|Virus||1 (PB2)||2 (PB1)||3 (PA)||4 (HA)||5 (NP)||6 (NA)||7 (M)||8 (NS)|
|Swine human-like H1||NA-Av||Hu||NA-Av||Hu||cH1N1||Hu||cH1N1||cH1N1|
|H1N1 2009 pdm||NA-Av||Hu||NA-Av||cH1N1||cH1N1||EA-Sw||EA-Sw||cH1N1|
|BsAs/H1N1||NA-Av (93–95%)||Hu (84–85%)||NA-Av (90–92%)||Hu (92–97%)||cH1N1 (93–96%)||Hu (89–92%)||EA-Sw (91–95%)||cH1N1 (92–96%)|
|StaFe/H1N2||NA-Av (93–95%)||Hu (83–84%)||NA-Av (90–92%)||Hu (93–95%)||cH1N1 (94–96%)||Hu (91–93%)||EA-Sw (89–94%)||cH1N1 (92–96%)|
Figure 1. Hemagglutination inhibition (HI) assay with sera against antigenically distinct swine influenza viruses and human influenza viruses. Y-axis: HI titer; X-axis: Antibodies used for HI assay in this study include ferret sera against human seasonal strain A/Brisbane/59/2007 (H1N1); swine sera against H1N1pdm strain A/California/04/2009 (H1N1), A/Mexico/4108/09 (H1N1), A/swine/Iowa/15/1930 (H1N1) (classical swine H1), A/swine/Minnesota/27866/99 (H1N1) (α cluster swine H1), A/ swine/Iowa/00239/04 H1N1 (β cluster swine H1), A/swine/Ohio/511445/07 (H1N1) (γ cluster swine H1), A/swine/Texas/01976/08 (H1N2) (δ1 cluster swine H1, Human-Like lineage), A/Swine/Minnesota/07002083/07 (H1N1) (δ2 cluster swine H1 Human-Like lineage), and A/swine/Texas/4199-2/98 (H3N2).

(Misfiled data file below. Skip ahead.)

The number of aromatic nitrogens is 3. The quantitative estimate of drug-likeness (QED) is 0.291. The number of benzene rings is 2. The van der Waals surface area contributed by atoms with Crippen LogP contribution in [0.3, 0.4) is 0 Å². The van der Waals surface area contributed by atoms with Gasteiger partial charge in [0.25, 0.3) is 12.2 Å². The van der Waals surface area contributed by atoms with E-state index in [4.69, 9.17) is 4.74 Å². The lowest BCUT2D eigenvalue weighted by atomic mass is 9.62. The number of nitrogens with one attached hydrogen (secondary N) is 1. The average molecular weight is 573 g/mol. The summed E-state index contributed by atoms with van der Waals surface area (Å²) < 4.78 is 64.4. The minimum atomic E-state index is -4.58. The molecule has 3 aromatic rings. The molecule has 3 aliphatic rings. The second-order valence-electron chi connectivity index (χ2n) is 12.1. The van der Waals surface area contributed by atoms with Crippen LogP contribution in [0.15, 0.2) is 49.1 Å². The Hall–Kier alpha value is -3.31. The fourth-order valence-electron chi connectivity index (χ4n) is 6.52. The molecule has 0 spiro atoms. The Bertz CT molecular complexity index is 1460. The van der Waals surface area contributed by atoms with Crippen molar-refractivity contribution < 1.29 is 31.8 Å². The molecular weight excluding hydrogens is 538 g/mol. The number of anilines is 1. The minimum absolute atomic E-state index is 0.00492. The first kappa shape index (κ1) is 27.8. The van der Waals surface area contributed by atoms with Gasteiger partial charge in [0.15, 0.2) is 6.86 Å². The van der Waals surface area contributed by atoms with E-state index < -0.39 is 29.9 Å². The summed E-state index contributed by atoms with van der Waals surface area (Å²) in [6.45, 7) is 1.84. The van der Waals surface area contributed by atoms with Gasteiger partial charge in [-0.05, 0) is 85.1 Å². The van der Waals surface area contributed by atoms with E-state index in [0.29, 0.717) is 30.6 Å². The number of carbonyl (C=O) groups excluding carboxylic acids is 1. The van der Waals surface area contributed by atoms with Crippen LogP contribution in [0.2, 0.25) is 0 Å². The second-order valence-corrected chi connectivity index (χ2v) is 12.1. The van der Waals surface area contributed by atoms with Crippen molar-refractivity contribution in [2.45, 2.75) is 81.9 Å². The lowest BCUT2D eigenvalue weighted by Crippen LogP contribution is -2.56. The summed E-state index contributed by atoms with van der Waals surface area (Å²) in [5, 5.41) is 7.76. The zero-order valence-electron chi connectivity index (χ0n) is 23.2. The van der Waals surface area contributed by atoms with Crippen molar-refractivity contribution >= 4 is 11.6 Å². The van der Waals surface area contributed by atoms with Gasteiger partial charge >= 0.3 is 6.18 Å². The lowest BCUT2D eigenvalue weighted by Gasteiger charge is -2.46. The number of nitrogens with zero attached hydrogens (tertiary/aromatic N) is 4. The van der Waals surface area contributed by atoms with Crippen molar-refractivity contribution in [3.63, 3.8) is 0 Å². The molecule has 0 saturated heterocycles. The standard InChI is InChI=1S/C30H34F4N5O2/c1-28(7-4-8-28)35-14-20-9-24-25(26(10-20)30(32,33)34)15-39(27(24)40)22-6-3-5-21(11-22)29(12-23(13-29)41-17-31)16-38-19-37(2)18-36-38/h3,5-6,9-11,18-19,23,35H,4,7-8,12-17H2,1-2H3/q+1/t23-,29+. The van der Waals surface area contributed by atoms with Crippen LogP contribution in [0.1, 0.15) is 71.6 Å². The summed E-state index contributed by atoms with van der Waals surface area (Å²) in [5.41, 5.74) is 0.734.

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To our knowledge, this is the first report of reassortment of the H1N1pdm virus with human-like SIVs in South America. These observations are consistent with prior observations of the malleability of the pandemic TRIG cassette to reassort with other influenza viruses. In addition, we show indirect evidence of the presence of human-like SIVs in the Argentinean pig population – because of the presence of segments (HA and NA) derived from these viruses in the new reassortants SIVs described in this report. It must be noted that because of the lack of information regarding the circulation of SIVs in South America, we cannot discard the possibility that ancestors of the H1N1pdm or other SIVs have been circulating in this part of the world. Continued surveillance of the swine population in Argentina and elsewhere is warranted to better understand the ecology of influenza viruses in these hosts and to prevent the emergence of viruses with pandemic potential.